Counter-Strike gets stickers for... Battlefield 2042?

Terrorist team in Counter Strike.
(Image credit: Valve)

Valve has released a bunch of stickers for Counter-Strike: Global Offensive that, rather bizarrely, are themed around Battlefield 2042 iconography. Stickers in CS:GO come in capsules which you have to buy a capsule key to open: after which you'll get one of twelve Battlefield 2042 stickers of varying rarity. The dinosaur one is quite cool to be fair, though of course it's one of the rarest!

I call it bizarre because, while they're not exactly like-for-like, Battlefield and Counter-Strike are competitors: this is a bit like seeing Coke advertise Pepsi. The collaboration came with brand account tweets tagging in the other, with the Battlefield account posting: "CS:GO love us so much, they put us in their game as a sticker capsule. We love them so much, de_dust2042 is basically Hourglass." Branter in my Counter-Strike. I wonder how much EA paid for this.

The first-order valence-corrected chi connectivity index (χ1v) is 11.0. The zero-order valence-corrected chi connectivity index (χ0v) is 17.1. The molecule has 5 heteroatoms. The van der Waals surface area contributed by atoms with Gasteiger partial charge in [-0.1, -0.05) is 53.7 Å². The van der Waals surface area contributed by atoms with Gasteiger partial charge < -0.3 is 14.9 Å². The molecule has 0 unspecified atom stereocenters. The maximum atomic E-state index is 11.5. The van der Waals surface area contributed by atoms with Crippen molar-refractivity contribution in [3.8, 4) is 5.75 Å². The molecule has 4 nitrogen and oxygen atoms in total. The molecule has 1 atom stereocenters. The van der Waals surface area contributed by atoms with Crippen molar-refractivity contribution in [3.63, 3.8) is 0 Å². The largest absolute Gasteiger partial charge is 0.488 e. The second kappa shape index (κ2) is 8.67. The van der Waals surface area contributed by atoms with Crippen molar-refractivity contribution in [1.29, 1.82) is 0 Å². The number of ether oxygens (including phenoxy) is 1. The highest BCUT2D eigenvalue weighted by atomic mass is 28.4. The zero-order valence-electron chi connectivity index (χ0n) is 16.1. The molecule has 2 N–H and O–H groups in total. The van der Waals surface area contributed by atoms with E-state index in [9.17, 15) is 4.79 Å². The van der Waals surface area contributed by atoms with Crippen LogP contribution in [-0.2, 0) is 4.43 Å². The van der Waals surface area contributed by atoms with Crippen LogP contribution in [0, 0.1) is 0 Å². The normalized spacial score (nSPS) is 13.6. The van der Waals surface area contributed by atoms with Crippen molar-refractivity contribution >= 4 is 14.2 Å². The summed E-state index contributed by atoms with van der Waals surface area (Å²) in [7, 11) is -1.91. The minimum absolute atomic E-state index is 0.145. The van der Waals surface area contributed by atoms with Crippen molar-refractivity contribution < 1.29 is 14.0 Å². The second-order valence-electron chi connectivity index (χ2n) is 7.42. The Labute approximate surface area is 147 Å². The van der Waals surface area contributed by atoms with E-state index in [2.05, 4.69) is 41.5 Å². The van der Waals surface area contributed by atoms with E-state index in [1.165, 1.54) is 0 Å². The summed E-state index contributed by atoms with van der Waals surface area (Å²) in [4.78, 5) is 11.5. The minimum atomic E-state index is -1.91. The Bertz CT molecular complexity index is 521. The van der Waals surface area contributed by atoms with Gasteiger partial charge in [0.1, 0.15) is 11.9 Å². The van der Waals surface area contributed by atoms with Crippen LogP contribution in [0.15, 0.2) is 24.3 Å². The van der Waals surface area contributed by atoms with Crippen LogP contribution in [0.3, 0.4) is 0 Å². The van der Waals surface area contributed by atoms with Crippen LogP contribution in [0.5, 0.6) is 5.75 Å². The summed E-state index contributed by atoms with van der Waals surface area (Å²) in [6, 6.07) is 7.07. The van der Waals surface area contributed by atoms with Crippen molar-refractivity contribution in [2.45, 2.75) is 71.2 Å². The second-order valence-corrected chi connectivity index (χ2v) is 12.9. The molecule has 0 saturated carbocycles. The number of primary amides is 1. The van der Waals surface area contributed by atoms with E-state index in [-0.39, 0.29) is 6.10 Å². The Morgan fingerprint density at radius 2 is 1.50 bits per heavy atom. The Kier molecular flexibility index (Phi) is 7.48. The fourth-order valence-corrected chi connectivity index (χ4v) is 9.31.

The Battlefield 2042 stickers in CSGO.

(Image credit: Valve)

The reaction to the capsules is either summed up by the first comment on the Steam post about it ("lul") or the usual list of stuff CS: GO players go on about whenever anything happens: where's the 128 tick servers! Volvo pls.

This isn't the first time Valve's done a crossover with another shooter with cosmetics: there was a Halo-themed capsule a few years back. That wasn't done to promote a new Halo game, though perhaps I'm splitting hairs. I'm just a grumpy old man who finds Battlefield stickers in Counter-Strike an odd idea.

Rich Stanton

Rich is a games journalist with 15 years' experience, beginning his career on Edge magazine before working for a wide range of outlets, including Ars Technica, Eurogamer, GamesRadar+, Gamespot, the Guardian, IGN, the New Statesman, Polygon, and Vice. He was the editor of Kotaku UK, the UK arm of Kotaku, for three years before joining PC Gamer. He is the author of a Brief History of Video Games, a full history of the medium, which the Midwest Book Review described as "[a] must-read for serious minded game historians and curious video game connoisseurs alike."